I often find playing in the back of my mind the lyrics of "Row, Row, Row Your Boat", the last line of which is "Life is but a dream." What interests me are ways in which it might be possible to give "dream" and "reality" equal weight and measure. I'd like to see/think of them as being both plausible and implausible. I am reminded of the Lankavatara Sutra: "Things are not as they seem nor are they otherwise." This also challenges the dualistic relationship between dream and reality and creates an open field. Dreams can be useful even when not appended to Hope and Fear which again makes for a field that's open. I like that. A field, not of the cotton or tobacco variety, but one that is just as fertile and in need of cultivation. An ethereal quality can be useful for dealing with struggle and with its cessation.

So it is a big relief when in writing, as in prayer, a veil drops away and reveals the inter-connectedness that holds the universe together. For me, working on sustained poetic sequences allows this to happen. There is a removal of excess. Spaciousness is an amazing and borderless canvas, I think. Erasable too. Impermanence and the recognition of something greater than "I" are also the domain of dreams or of the ethereal. No real in unreal. No real in real either.

I enjoy the act of creation, of calling "the unseen", "the unknown" into being. I write in order to "trace echoes to their sources" as Lu Chi says in Wen Fu. The work, I feel, can bring a certain truth along with it. And it isn't always pleasant, reasonable, or even coherent to me. The essence of things is what matters. Liberation forever beckons as does magic, mystery, beauty. Trouble the water. I write because I believe that "to write is to make a thing so" as in Aboriginal paintings. The study and practice of Japanese and Tibetan languages and their respective calligraphies unite writing and breath for me—all being about gestures, physicality, visuality. Letters are wings, wings of butterflied words. Each line a pair of arms outstretched as invitation, making and shaping laboratory. Life is an experiment. Should writing be any different? I stop and I smell the rain coming and falling down.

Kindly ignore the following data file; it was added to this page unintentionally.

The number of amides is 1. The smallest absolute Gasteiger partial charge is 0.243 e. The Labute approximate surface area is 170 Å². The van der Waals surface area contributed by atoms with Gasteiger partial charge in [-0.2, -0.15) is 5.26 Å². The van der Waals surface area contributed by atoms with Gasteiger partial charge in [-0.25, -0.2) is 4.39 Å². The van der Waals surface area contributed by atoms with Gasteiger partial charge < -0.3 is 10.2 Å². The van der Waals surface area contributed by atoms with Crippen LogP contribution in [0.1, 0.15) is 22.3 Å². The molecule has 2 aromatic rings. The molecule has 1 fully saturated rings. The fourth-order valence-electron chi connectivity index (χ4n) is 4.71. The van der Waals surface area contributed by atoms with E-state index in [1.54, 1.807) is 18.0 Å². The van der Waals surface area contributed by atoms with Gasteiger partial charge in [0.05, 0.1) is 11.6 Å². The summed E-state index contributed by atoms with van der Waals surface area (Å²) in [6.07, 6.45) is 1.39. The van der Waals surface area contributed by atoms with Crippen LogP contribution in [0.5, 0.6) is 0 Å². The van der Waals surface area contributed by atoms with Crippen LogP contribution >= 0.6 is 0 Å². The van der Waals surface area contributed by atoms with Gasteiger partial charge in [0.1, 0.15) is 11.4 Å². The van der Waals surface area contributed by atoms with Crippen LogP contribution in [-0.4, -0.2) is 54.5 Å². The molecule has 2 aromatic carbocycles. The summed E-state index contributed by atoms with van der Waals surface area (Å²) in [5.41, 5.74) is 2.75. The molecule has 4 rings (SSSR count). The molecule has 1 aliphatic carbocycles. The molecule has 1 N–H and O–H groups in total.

In reciting poetry, I think often of the sounds of Lucille Clifton, Alice Coltrane, James Baldwin, James Brown, Clara Ward, Aretha Franklin, baptist preachers, Nina Simone, and buddhist teachers. Writing, working with language, makes the world, makes life for me more tolerable and more honest. This craft of "charging the word with energy" is an adventure. Hummingbirds, deer, wild turkeys, the dead mouse the cat dragged in tutor me. Mother nature knows what's true and what's possible. And I wonder, "What is the cost of fearlessness?" I am continually challenged to cast a wide net and to make good use of the catch. Birds flyin' high, you know how I feel. Sun in the sky you know how I feel. . .Yeah. What love.

 

DAY 41 
giovanni singleton 
                                                                           


in a place beyond
sleep i was on the
ground in 

the center of a
circle formed by
half-naked people

their faces covered
with brightly
painted masks

horns curved out
from the tops
of their heads

cowbells hung
from collars
around their necks

and cowbells too
where their hands
should've been.

 

***

Poem reprinted from Ascension (Counterpath Press, 2011). Reprinted with the permission of the author. All Rights Reserved.